The first goal of health research is to find new ways to improve the health of individuals.
But having a robust research community can also help boost the health of the local economy, an important point that is often overlooked.
Health research in Manitoba involves hundreds of people working at various institutes and centres located in various facilities, including the University of Manitoba, the Winnipeg Health Region, Health Sciences Centre and St-Boniface Hospital Research Centre.
But most researchers are affiliated in some way with the University of Manitoba, which also attracts the largest health research investment in the province.
In the fiscal year 2010/11, the U of M received $167 million in total research funding, according to Gary Glavin, Associate Vice-President (Research) for the university.
About half that amount would flow through the University's Faculty of Medicine, according to Dr. Peter Nickerson, Associate Dean (Research) for the University of Manitoba's Faculty of Medicine. The rest would flow through other healthrelated faculties, including kinesiology and recreation management, nursing, and science.
Much of the money spent on research in Manitoba comes from sources outside the province, such as the National Institute of Health Research, the Canada Foundation for Innovation, and the Canada Research Chairs Program. The Manitoba Health Research Council spends about $6 million a year on local research.
Nickerson says the economic benefits of research are broad and varied.
"The first thing research does is employ people," says Nickerson. "It's employing knowledge workers in Manitoba who are absolutely critical to our economy."
Nickerson says the U of M's Faculty of Medicine has approximately 300 lead investigators on staff, including many who also teach at the university and/or work within the health-care system. Those investigators will have a support staff of graduate students, resulting in as many as 1,000 people involved in research in the Faculty of Medicine alone.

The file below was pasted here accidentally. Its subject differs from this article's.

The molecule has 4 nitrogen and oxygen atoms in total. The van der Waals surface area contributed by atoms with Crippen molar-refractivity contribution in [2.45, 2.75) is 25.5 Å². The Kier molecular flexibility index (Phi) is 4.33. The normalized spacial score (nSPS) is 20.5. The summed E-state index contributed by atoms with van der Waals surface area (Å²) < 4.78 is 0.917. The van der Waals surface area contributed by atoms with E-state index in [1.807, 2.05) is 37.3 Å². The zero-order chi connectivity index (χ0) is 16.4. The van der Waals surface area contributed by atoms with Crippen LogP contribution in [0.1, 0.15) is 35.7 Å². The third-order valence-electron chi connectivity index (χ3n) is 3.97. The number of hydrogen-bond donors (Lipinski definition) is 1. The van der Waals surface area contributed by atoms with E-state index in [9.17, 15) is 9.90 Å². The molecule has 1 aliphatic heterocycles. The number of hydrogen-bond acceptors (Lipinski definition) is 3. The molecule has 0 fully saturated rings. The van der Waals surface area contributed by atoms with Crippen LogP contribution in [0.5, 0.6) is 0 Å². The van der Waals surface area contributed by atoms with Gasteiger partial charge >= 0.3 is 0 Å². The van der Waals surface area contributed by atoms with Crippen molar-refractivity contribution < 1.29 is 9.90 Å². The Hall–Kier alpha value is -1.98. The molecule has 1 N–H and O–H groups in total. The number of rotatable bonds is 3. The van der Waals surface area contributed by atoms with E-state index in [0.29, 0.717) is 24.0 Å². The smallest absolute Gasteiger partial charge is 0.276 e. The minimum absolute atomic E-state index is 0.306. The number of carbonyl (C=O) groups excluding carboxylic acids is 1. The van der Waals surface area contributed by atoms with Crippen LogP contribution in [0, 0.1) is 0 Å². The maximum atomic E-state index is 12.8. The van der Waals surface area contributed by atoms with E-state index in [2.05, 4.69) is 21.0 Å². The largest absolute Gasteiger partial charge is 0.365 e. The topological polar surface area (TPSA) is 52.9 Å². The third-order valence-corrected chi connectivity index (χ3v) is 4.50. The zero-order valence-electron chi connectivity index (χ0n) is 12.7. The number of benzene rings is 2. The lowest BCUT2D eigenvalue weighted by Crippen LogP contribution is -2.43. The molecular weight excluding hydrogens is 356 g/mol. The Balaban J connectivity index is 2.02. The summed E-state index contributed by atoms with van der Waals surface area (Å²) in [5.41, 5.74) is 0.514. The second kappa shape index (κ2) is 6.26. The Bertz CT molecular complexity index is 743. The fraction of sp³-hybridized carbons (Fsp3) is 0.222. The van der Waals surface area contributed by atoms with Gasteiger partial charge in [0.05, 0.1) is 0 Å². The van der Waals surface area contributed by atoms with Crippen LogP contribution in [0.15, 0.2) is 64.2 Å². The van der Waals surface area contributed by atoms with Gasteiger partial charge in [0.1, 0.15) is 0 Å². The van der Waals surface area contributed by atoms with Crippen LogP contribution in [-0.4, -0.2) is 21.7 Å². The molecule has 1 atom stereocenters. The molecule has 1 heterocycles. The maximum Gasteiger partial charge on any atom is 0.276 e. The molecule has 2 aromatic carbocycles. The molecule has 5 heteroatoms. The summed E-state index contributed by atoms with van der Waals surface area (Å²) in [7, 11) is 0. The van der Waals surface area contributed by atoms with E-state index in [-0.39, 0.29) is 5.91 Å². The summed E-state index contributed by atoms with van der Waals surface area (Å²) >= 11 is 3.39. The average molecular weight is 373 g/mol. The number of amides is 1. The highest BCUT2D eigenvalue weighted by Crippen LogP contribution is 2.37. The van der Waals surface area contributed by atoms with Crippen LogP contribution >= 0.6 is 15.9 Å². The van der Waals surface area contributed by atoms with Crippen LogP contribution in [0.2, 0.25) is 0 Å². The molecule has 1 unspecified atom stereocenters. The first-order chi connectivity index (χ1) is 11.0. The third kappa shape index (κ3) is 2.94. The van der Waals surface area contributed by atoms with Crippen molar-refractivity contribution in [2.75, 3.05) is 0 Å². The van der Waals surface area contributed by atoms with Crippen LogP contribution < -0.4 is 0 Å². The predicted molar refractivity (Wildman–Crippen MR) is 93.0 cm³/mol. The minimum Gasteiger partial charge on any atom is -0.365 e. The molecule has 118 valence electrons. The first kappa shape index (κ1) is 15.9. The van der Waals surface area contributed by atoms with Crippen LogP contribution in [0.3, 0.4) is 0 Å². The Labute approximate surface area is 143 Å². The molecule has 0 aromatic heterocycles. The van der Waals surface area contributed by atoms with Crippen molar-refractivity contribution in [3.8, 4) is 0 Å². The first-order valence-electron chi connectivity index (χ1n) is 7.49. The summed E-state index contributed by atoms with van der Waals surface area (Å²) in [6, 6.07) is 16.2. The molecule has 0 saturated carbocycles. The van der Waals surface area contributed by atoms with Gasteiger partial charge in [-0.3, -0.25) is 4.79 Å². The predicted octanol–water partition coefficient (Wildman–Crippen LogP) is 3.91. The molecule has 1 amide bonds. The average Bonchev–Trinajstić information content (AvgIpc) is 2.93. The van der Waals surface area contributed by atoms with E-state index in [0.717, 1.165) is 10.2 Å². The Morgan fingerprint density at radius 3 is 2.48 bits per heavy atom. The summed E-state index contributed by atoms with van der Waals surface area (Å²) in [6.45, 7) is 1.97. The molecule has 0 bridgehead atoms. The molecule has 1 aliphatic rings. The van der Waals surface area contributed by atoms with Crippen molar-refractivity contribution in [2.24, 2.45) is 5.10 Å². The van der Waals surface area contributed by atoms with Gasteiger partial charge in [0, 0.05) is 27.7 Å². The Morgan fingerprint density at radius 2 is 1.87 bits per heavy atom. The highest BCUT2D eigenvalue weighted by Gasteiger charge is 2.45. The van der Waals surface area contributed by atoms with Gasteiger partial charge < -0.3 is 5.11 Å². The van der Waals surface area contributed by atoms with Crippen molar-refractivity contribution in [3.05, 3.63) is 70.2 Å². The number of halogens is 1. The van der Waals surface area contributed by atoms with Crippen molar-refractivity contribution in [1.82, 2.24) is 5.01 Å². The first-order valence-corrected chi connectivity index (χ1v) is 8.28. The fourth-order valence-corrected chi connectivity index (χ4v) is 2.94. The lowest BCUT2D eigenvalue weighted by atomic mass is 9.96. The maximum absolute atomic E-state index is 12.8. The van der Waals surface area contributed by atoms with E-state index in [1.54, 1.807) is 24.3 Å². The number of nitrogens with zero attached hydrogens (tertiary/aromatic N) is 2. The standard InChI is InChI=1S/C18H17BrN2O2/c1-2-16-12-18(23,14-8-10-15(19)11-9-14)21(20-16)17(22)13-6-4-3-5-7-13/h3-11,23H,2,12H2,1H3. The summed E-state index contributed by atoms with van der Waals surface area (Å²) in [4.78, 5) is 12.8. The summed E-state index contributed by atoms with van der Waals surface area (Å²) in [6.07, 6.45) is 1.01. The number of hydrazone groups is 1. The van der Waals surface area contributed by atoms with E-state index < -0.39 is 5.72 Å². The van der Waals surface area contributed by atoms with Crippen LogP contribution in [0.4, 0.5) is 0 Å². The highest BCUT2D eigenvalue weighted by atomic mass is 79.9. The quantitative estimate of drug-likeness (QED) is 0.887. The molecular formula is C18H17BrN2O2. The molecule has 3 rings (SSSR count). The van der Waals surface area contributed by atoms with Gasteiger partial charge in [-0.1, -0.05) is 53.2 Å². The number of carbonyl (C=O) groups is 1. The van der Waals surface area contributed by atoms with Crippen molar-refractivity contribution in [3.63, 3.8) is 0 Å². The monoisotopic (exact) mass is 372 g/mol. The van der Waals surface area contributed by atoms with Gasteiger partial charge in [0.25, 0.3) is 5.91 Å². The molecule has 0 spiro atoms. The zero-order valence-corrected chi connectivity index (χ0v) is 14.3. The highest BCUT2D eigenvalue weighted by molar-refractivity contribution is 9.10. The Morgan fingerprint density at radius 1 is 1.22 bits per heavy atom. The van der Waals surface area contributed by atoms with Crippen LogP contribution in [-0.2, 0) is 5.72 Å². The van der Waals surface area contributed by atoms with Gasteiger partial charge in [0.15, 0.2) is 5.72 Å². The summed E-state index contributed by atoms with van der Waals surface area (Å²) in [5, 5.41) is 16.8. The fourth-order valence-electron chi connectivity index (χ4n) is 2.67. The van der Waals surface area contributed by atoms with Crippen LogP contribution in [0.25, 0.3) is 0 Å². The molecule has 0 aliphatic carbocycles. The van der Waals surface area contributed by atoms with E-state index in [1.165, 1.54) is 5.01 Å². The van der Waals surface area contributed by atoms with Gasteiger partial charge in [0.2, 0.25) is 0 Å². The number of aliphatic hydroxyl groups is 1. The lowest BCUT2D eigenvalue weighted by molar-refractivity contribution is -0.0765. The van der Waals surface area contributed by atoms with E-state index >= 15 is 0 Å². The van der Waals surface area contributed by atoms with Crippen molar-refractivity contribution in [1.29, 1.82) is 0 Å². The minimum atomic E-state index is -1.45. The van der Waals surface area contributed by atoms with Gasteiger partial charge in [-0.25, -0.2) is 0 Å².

One of the less appreciated aspects of health research is how important it is to driving improvements in local care.
Nickerson cites as an example the work done in kidney transplantation a little more than a decade ago. In the late 1990s, researchers and medical staff at Health Sciences Centre started work on developing a new way of testing the compatibility of kidney donors and transplant patients to reduce rejection rates. Their new crossmatching approach, introduced in 2000, ended up boosting the kidney transplant success rate from 90 per cent to 99 per cent.
"We made that our standard of care here a decade ago," says Nickerson. "But it did not get established right across this country until 2010. That's a decade delay. I think that shows you that if you are investing in research and clinical development, it brings better patient care here to Manitobans sooner than in other places."
Occasionally, research can also lead to the creation of stand-alone companies. Research by Drs. Bruce Chown and John Bowman led to the development of a vaccine for Rh disease in pregnant women. That led to the establishment of a Winnipeg company to make and distribute the vaccine. That company eventually became Cangene, which employs about 500 people in Winnipeg and has two offices in the United States.
But research helps the economy in other ways as well. For example, researchers were able to demonstrate that increasing the number of kidney transplants done in Manitoba could actually save money over the longer term by reducing the need for those individuals to be on dialysis. And, of course, improved treatments and care will often lead to helping people get well sooner and back to work quicker. "And that," says Nickerson, "means that they are able to work and contribute to the economy."